Nitrous oxide and methane fluxes from plasma-treated pig slurry applied to winter wheat

A - Papers appearing in refereed journals

Lloyd, I. L., Grayson, R. P., Galdos, M. V., Morrison, R. and Chapman, P. J. 2024. Nitrous oxide and methane fluxes from plasma-treated pig slurry applied to winter wheat. Nutrient Cycling in Agroecosystems. https://doi.org/10.1007/s10705-024-10363-8

AuthorsLloyd, I. L., Grayson, R. P., Galdos, M. V., Morrison, R. and Chapman, P. J.
Abstract

The use of livestock waste as an organic fertiliser releases significant greenhouse gas emissions, exacerbating climate change. Innovative fertiliser management practices, such as treating slurry with plasma induction, have the potential to reduce losses of carbon and nitrogen to the environment. The existing research on the effectiveness of plasma-treated slurry at reducing nitrous oxide (N2O) and methane (CH4) emissions, however, is not comprehensive, although must be understood if this technology is to be utilised on a large scale. A randomised block experiment was conducted to measure soil fluxes of N2O and CH4 from winter wheat every two hours over an 83-day period using automated chambers. Three treatments receiving a similar amount of plant-available N were used: (1) inorganic fertiliser (IF); (2) pig slurry combined with inorganic fertiliser (PS); (3) plasma-treated pig slurry combined with inorganic fertiliser (TPS). Cumulative N2O fluxes from TPS (1.14 g N m−2) were greater than those from PS (0.32 g N m−2) and IF (0.13 g N m−2). A diurnal pattern in N2O fluxes was observed towards the end of the experiment for all treatments, and was driven by increases in water-filled pore space and photosynthetically active radiation and decreases in air temperature. Cumulative CH4 fluxes from PS (3.2 g C m−2) were considerably greater than those from IF (− 1.4 g C m−2) and TPS (− 1.4 g C m−2). The greenhouse gas intensity of TPS (0.2 g CO2-eq kg grain−1) was over twice that of PS (0.07 g CO2-eq kg grain−1) and around six times that of IF (0.03 g CO2-eq kg grain−1). Although treating pig slurry with plasma induction considerably reduced CH4 fluxes from soil, it increased N2O emissions, resulting in higher non-CO2 emissions from this treatment. Life-cycle analysis will be required to evaluate whether the upstream manufacturing and transport emissions associated with inorganic fertiliser usage are outweighed by the emissions observed following the application of treated pig slurry to soil.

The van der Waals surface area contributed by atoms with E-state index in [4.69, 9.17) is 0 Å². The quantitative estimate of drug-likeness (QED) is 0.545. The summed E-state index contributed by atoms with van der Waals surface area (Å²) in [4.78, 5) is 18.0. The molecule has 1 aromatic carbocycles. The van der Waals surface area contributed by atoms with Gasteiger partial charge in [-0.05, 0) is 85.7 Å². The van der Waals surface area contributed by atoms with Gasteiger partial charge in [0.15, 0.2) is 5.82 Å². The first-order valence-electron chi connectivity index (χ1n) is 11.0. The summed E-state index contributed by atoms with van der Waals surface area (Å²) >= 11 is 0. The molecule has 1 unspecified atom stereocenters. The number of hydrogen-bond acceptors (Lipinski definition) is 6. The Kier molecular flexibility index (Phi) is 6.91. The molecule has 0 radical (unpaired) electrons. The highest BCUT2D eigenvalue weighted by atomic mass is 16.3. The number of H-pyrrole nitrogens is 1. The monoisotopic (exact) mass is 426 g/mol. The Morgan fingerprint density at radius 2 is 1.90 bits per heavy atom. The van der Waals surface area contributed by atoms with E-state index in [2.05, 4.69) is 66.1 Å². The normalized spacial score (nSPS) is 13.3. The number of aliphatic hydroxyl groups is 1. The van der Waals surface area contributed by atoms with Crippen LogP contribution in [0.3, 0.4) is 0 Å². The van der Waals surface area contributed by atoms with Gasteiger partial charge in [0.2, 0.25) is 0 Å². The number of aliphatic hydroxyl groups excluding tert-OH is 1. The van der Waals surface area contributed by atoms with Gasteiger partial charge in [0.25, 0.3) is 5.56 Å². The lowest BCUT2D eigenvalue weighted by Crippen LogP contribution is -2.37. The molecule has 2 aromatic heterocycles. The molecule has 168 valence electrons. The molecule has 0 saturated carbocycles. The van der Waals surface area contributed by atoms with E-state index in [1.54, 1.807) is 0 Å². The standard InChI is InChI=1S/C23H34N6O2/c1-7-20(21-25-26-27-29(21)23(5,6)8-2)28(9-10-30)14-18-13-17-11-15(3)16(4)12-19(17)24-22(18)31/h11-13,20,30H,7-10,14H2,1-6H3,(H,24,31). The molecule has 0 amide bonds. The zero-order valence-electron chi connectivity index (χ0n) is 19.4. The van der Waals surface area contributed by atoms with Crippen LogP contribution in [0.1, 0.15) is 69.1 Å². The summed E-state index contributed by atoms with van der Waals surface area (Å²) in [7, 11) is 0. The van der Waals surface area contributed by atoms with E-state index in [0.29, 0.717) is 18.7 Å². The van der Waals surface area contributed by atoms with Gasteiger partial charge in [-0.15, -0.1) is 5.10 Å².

Year of Publication2024
JournalNutrient Cycling in Agroecosystems
Digital Object Identifier (DOI)https://doi.org/10.1007/s10705-024-10363-8
Open accessPublished as ‘gold’ (paid) open access
FunderNatural Environment Research Council
Funder project or codeNE/S007458/1
Publisher's version
Output statusPublished
Publication dates
Online15 Jun 2024
Publication process dates
Accepted24 May 2024
ISSN1385-1314
PublisherSpringer

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